- First, a client application sends credentials (e.g. username/password, biometrics, or a device ID and secret) to an authentication server. If credentials are valid, the auth server returns a token to the client.
- Second, the client application sends the token to the application server. If the token is valid, the application returns the resources that token is allowed to access.
- JSON Web Token/JWT: (pronounced ‘jot’) An open standard format for authentication tokens. Allows more data to be contained than a simple authorization header, including encoded expiration and customizable encryption algorithms.
- Token-based Auth: Unlike session-based stateful auth, token-based auth separates resources from the auth process. The user retains control over the token, and the resource simply verifies that the token is valid. The resource has rules for validating tokens, which can include a blacklist of expired or blocked tokens. Tokens can remain valid for long periods of time, and are often sent to users along with a renewal token, so they can be reused many times. This reduces the storage burden on the resource but has more vulnerabilities from misused tokens.
- A note for APIs: We’ll talk about this at length in our next post in this series, but in many cases, APIs are being consumed as microservices or as one of many developer tools. In these scenarios, your users are likely to demand a streamlined auth process that doesn’t require separate passwords and multiple log-ins per day. This is where token-based auth shines. Token reuse has potential security risks, but it also can help streamline your auth processes.
- Single Sign-On/SSO: Authorization servers that take a single set of user credentials to provide tokens for multiple applications and resources. In general, SSO works with stateless auth, because a third party coordinates credentials and authentication, not the resource itself. SSO - and stateless auth practices as a whole - are best used in high-trust environments.
- OpenID Connect/OIDC: An identity management layer widely used with OAuth2. Allows certain customizable user and session data to be passed to the application servers with a REST-like interface.
- Security Assertion Markup Language/SAML: An XML-based markup language. An older but still widely-used authentication protocol and token format. We’ll talk more about SAML in the next post in this series!
- OAuth2: An open standard for authorization that uses a centralized authentication mechanism to coordinate tokens between different applications. NOT an authentication protocol. We’ll talk about OAuth more in our next post, as well.
Three Takeaways For API Auth Decisions
- The purpose of robust authentication and authorization protocols is to keep careful divisions between sensitive user data, authentication credentials, and resources. For API developers, that means getting rid of the basic API key, which is usually passed directly to the API resource server. The intermediate server that handles token exchanges in modern protocols protects both the user and the resource provider in the case of a security exploit. In session-based authentication, the auth cookie contains no more data than absolutely necessary for auth purposes and is deleted automatically and immediately when the session ends. Proper compliance with any of the standards we’ve discussed gets you a long way towards this goal.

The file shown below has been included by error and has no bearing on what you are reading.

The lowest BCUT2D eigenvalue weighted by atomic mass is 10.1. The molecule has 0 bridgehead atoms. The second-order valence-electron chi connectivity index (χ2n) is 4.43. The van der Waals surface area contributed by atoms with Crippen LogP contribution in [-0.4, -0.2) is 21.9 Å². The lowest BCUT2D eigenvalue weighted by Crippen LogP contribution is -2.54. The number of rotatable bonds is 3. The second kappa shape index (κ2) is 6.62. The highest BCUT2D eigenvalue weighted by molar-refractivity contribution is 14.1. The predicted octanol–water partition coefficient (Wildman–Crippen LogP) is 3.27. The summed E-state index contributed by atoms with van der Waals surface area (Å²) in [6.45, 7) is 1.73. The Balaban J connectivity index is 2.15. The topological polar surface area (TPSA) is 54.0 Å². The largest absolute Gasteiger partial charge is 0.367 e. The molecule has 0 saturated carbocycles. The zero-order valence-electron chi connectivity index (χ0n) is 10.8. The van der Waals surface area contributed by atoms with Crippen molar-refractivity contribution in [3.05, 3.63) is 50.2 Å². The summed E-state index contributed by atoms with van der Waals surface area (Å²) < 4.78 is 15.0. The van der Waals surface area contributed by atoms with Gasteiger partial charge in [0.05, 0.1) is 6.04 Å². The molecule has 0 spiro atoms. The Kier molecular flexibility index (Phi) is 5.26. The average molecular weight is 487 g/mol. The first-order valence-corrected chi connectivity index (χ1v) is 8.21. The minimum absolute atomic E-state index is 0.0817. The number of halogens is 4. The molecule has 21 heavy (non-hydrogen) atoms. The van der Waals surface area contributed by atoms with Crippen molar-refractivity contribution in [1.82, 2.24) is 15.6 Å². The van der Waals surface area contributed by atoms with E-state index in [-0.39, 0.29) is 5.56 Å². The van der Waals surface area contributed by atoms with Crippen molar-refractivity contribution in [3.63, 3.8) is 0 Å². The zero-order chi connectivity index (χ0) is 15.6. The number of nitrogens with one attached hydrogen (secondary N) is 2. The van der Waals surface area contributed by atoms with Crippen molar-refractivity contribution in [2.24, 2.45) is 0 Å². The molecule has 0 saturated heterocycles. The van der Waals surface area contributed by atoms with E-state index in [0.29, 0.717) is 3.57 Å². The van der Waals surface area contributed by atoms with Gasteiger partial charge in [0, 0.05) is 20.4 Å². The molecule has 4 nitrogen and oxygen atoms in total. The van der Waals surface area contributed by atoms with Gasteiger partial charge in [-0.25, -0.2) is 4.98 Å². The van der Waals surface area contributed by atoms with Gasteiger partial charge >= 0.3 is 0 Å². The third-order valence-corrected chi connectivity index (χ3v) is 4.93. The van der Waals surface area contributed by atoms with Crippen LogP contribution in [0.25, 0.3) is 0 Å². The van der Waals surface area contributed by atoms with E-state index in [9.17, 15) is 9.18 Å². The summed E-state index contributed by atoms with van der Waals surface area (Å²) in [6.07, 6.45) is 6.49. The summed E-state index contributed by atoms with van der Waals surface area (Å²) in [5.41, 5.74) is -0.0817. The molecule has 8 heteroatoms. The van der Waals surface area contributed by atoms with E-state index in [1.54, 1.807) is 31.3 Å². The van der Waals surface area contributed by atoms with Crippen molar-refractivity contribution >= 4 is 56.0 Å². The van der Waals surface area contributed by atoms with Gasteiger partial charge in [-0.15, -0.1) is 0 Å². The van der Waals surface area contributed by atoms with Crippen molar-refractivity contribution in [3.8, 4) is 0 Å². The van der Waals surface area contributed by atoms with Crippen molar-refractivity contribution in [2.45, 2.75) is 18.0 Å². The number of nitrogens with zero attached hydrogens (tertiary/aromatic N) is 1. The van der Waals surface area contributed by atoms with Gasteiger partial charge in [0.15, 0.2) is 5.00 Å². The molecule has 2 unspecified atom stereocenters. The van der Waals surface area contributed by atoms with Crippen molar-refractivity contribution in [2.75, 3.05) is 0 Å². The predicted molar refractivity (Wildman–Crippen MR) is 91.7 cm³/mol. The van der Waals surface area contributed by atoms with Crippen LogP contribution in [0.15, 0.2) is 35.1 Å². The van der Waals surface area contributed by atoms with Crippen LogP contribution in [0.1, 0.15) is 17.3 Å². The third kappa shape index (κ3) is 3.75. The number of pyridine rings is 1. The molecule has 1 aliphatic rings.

- Be clear about who has responsibility for decisions around SSO. SSO is the best way to combat password fatigue and can be a meaningful contributor to employee productivity. It’s a very valuable practice, but it’s really a question for API consumers, rather than API developers. It also comes with significant security drawbacks if it’s implemented poorly or in low-trust scenarios. If you are building a public-facing API, so long as you provide an SSO-compliant authentication option, your users can choose whether or not to use SSO. If you’re an API consumer, think carefully about how and where to implement SSO.
- Remember that good authorization and authentication practices don’t happen by accident. Compliance requires planning and follow-through. The multitude of standards and implementations mean it’s quite easy to wind up with incompatible practices, leading you to compromise your data segregation. We’ll talk more about how a design-first approach to API design helps your security strategy in the third post in this series.
We encourage you to spend some time learning about the various auth options that are available. Ask your API stakeholders to do the same. Then, think carefully about your approach to authentication and authorization - your API development process should include planning for these needs from the start. You can’t make informed decisions if you don’t understand your options! Refer back to this guide when you need to refresh yourself or your team on the basics.
You can also check out these other Auth resources to learn more:
- REST API Security - REST API Authentication Best Practices
- Best Practices to Authenticate APIs
- API Security Best Practices